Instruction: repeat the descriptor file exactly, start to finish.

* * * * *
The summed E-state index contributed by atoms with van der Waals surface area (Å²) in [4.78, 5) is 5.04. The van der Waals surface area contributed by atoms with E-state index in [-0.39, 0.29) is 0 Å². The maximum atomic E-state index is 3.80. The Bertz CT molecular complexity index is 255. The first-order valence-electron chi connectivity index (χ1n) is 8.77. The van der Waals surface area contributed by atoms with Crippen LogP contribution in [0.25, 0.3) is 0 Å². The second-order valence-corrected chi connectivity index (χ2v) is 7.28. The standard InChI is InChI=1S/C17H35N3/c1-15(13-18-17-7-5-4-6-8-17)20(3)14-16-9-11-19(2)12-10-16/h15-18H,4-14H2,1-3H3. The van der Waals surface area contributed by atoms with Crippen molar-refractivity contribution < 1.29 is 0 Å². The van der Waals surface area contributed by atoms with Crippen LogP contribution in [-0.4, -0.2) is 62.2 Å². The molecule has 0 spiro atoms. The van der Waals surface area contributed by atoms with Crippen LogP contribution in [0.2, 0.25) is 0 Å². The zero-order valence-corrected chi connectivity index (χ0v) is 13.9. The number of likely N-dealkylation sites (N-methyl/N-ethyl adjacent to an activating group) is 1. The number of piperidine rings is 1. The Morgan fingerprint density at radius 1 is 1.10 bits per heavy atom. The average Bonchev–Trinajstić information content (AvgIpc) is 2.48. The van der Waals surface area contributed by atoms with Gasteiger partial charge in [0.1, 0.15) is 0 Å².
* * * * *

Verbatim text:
The summed E-state index contributed by atoms with van der Waals surface area (Å²) in [4.78, 5) is 5.04. The van der Waals surface area contributed by atoms with E-state index in [-0.39, 0.29) is 0 Å². The maximum atomic E-state index is 3.80. The Bertz CT molecular complexity index is 255. The first-order valence-electron chi connectivity index (χ1n) is 8.77. The van der Waals surface area contributed by atoms with Crippen LogP contribution in [0.25, 0.3) is 0 Å². The second-order valence-corrected chi connectivity index (χ2v) is 7.28. The standard InChI is InChI=1S/C17H35N3/c1-15(13-18-17-7-5-4-6-8-17)20(3)14-16-9-11-19(2)12-10-16/h15-18H,4-14H2,1-3H3. The van der Waals surface area contributed by atoms with Crippen molar-refractivity contribution < 1.29 is 0 Å². The van der Waals surface area contributed by atoms with Crippen LogP contribution in [-0.4, -0.2) is 62.2 Å². The molecule has 0 spiro atoms. The van der Waals surface area contributed by atoms with Crippen LogP contribution in [0.2, 0.25) is 0 Å². The zero-order valence-corrected chi connectivity index (χ0v) is 13.9. The number of likely N-dealkylation sites (N-methyl/N-ethyl adjacent to an activating group) is 1. The number of piperidine rings is 1. The Morgan fingerprint density at radius 1 is 1.10 bits per heavy atom. The average Bonchev–Trinajstić information content (AvgIpc) is 2.48. The van der Waals surface area contributed by atoms with Gasteiger partial charge in [0.1, 0.15) is 0 Å².